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Monday, 15 June 2020

Preparing for another online Portable Wargame battle

Unless something crops up in the meantime, I hope to take part in my second online Portable Wargame battle against Gary Sheffield. As he organised the first one, I have taken on the task of putting together the scenario for the second.

I have chosen to set the battle during the Seven Weeks War, and it will involve two balanced forces of Prussian and Austrians trying to seize a bridge over a river.

SEIZE AND HOLD! AN ACTION FROM THE SEVEN WEEKS WAR

Scenario
It has come to the attention of both the senior Austrian and Prussian Army Commanders that at least one river crossing has been left unguarded by the opposition, and both army commanders have ordered forces to seize and hold the bridge as quickly as possible. The opposing forces are advancing on the bridge over the river in column-of-march, and will only appear on the battlefield as and when the activation system allows them to appear. Each column is marching along the road towards the bridge, and enters the battlefield at A9 (Prussians) and N2 (Austrians) on the following map.

There is a ford that is passable by infantry (but not artillery) across the river at H11.

Notes about the weapons used
  • The Prussian infantry is armed with Dreyse needle guns (Rifles) and their artillery is armed with muzzle-loading, smooth-bore guns.
  • The Austrian infantry is armed with Lorenz rifles (Muskets), and their artillery is armed with breech-loading, rifled guns.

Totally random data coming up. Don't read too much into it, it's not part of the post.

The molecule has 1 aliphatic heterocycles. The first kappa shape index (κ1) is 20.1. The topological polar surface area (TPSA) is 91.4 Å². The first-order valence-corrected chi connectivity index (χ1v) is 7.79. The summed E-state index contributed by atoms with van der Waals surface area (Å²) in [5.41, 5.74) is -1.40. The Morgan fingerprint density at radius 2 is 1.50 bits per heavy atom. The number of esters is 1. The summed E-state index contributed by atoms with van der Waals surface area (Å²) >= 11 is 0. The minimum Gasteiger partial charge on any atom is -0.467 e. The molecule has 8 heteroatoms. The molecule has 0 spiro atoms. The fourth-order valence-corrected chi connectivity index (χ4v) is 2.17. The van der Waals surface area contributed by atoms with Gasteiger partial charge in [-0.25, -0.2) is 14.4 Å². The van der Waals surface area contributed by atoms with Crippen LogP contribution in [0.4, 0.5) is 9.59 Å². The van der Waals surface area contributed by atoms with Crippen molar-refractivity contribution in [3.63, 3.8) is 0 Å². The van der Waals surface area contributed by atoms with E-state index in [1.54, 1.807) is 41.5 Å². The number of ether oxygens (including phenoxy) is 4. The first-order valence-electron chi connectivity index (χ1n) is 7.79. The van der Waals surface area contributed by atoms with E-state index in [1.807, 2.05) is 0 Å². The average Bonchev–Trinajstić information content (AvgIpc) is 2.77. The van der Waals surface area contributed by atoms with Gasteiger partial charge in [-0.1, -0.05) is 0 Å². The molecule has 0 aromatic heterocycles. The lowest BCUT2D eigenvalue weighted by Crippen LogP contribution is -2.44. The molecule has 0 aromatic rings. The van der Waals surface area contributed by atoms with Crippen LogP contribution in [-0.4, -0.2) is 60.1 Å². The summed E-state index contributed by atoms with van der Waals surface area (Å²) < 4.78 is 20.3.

Map of the battlefield


Notes about the map
  • The blue grid areas are the river.
  • The grey gird areas are the road.
  • The trees indicate grid areas that are wooded.
  • The darker green grid areas are hills.
  • The darker grey grid areas are occupied by buildings.
  • The darker blue gird area is the location of the ford.
Prussian Force
The Prussian force are commanded by General Baron von Sapt (an Average commander), and comprises:
  • 1st Tarlenheim Jager Battalion (Elite, SP4, Rifles)
  • 2nd Hentzau Jager Battalion (Elite, SP4, Rifles)
  • I/3rd Strelsau Infantry Battalion (Average, SP4, Rifles)
  • II/3rd Strelsau Infantry Battalion (Average, SP4, Rifles)
  • III/3rd Strelsau Infantry Battalion (Average, SP4, Rifles)
  • I/4th Zenda Infantry Battalion (Average, SP4, Rifles)
  • II/4th Zenda Infantry Battalion (Average, SP4, Rifles)
  • III/4th Zenda Infantry Battalion (Average, SP4, Rifles)
  • 1st Battery, Strackenz Artillery (Average, SP2, Smooth-bore field artillery)
  • Total SP = 40 SPs; Exhaustion Point = 14 SPs
Austrian Force
The Austrian force are commanded by General Kretzmer (an Average commander), and comprises:
  • 1st Fiedler Jager Battalion (Elite, SP4, Muskets)
  • 2nd Mundt Jagers Battalion (Elite, SP4, Muskets)
  • I/3rd Esterhase Infantry Battalion (Average, SP4, Muskets)
  • II/3rd Esterhase Infantry Battalion (Average, SP4, Muskets)
  • III/3rd Esterhase Infantry Battalion (Average, SP4, Muskets)
  • I/4th Sachs Infantry Battalion (Average, SP4, Muskets)
  • II/4th Sachs Infantry Battalion (Average, SP4, Muskets)
  • III/4th Sachs Infantry Battalion (Average, SP4, Muskets)